A multilingual country
Spain is a south-western European country of almost 47M citizens whose territorial organisation includes seventeen autonomous communities and two extra autonomous cities, including the peninsular territory, 2 archipelagos and 2 cities in the north of Africa. However, despite being a unified country, it does not only have one official language.
According to the Spanish Constitution of 1978, it is specified that Spanish is the official language of the country and, that all Spanish inhabitants must know this official language and have the right to use it. Nevertheless, depending on the region you live in, you can also find several co-official languages that contributes to the cultural diversity of Spain. So, what are these languages?
Catalan is the second most spoken language in Spain. This language counts more than 10M native speakers including all the existing dialects and varieties. It is spoken not only in four autonomous communities in Spain, as it is also spoken in some other countries like Andorra, France and Italy:
- Catalonia: 97.4% of people understand it and 84.7% are native speakers.
- Valencian Community: 78.1% of people understand it and 57.5% are native speakers.
- Balearic Islands: 93.1% of people understand it and 74.6% are native speakers.
- “Franja de Poniente”: located next to Catalonia, in Aragon Community.
- Aran Valley: located in the Pyrenees, we can find that they speak Catalonian, Spanish and “Aranés”, an Occitan dialect.
- Occitanie: this region is located in the south of France, whose main city for Catalonian speakers is Perpignan. It is almost spoken by more than 150 000 inhabitants.
- Andorra: it is a small country located in the Pyrenees, between Spain and France. In here, Catalan is the only official language.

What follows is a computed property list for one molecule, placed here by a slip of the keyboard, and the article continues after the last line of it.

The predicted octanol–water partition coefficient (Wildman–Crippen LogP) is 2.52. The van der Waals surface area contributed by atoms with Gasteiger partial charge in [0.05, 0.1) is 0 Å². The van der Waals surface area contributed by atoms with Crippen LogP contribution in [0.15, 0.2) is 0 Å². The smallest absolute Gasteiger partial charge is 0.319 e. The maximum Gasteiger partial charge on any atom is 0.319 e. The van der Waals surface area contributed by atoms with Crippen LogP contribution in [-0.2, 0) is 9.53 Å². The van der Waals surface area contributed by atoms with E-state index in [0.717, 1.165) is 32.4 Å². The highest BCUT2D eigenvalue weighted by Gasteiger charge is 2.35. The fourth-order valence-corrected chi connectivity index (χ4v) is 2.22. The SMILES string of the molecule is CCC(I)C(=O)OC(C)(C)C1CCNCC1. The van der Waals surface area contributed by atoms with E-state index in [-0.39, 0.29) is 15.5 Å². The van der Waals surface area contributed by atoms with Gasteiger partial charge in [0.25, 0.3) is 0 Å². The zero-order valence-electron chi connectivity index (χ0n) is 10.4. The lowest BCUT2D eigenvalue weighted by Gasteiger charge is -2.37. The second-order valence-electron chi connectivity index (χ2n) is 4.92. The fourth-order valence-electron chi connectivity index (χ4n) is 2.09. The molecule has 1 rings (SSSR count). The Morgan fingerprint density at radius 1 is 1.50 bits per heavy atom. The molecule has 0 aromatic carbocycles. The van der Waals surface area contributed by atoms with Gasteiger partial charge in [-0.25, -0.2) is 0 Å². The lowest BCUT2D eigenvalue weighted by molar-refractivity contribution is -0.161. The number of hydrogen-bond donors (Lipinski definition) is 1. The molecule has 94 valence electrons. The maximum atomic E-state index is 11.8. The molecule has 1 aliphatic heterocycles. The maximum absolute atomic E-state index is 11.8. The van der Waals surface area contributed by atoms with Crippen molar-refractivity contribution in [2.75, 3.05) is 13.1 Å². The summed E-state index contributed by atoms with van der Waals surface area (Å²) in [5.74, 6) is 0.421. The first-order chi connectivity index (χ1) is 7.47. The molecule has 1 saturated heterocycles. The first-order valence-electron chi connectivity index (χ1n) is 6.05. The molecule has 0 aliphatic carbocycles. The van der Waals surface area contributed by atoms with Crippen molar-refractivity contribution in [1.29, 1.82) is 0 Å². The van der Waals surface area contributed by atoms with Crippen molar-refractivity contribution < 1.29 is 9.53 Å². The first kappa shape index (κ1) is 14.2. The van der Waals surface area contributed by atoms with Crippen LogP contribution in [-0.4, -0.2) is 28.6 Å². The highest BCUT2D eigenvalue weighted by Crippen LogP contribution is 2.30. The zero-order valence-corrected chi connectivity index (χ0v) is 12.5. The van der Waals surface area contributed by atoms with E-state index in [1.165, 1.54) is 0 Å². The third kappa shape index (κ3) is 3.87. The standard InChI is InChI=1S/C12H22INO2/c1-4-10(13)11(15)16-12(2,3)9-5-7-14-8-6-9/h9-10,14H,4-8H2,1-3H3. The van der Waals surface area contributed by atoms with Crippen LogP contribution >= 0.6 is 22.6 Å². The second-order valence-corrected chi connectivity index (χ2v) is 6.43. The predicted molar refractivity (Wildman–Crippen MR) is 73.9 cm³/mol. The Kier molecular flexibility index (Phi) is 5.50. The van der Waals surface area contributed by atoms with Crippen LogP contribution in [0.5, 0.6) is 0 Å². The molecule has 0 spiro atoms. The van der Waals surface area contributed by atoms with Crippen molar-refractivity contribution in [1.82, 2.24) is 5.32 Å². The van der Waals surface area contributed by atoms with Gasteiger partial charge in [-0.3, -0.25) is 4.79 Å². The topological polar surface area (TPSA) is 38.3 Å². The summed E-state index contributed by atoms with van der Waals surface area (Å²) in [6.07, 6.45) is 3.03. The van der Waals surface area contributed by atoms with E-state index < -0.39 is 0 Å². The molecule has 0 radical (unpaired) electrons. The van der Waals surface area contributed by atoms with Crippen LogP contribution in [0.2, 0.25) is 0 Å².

- Alghero: it is a small town of 45 000 inhabitants located in the Italian island of Sardinia, in the Mediterranean Sea. Currently, 25% of the population has it as their mother tongue.
Galician is the second most spoken co-official language in Spain. This language accounts for approximately 2M native speakers. In the past, it was part of the same linguistic block as Portuguese. Now, it is mostly spoken in Galicia (Spanish autonomous community), but also in some bordering places with Portugal or Galicia (some cities from Extremadura or “Castilla y León”).
Basque is the third most spoken co-official language in Spain. It is one of the non-Indo-European languages in Europe and it has an unknown origin. This language accounts for more than 1M native speakers including all the existing dialects and varieties, although the most used dialect is Euskera Batua. During the years, it has been absorbing some lexicon from Spanish and, in a minor scope, from French.
Let’s see where it is spoken:
- Basque country: it is a co-official language in this autonomous community located in the north of Spain.
- Chartered Community of Navarre: it is a co-official language in this autonomous community located in the north of Spain, next to Basque country and bordering with France.
- Treviño Enclave and Villaverde Valley: located in “Castilla y León” and Cantabria, respectively.
- Atlantic Pyrenees: this region is located in the southwest of France, in the Bay of Biscay and next to the Pyrenees.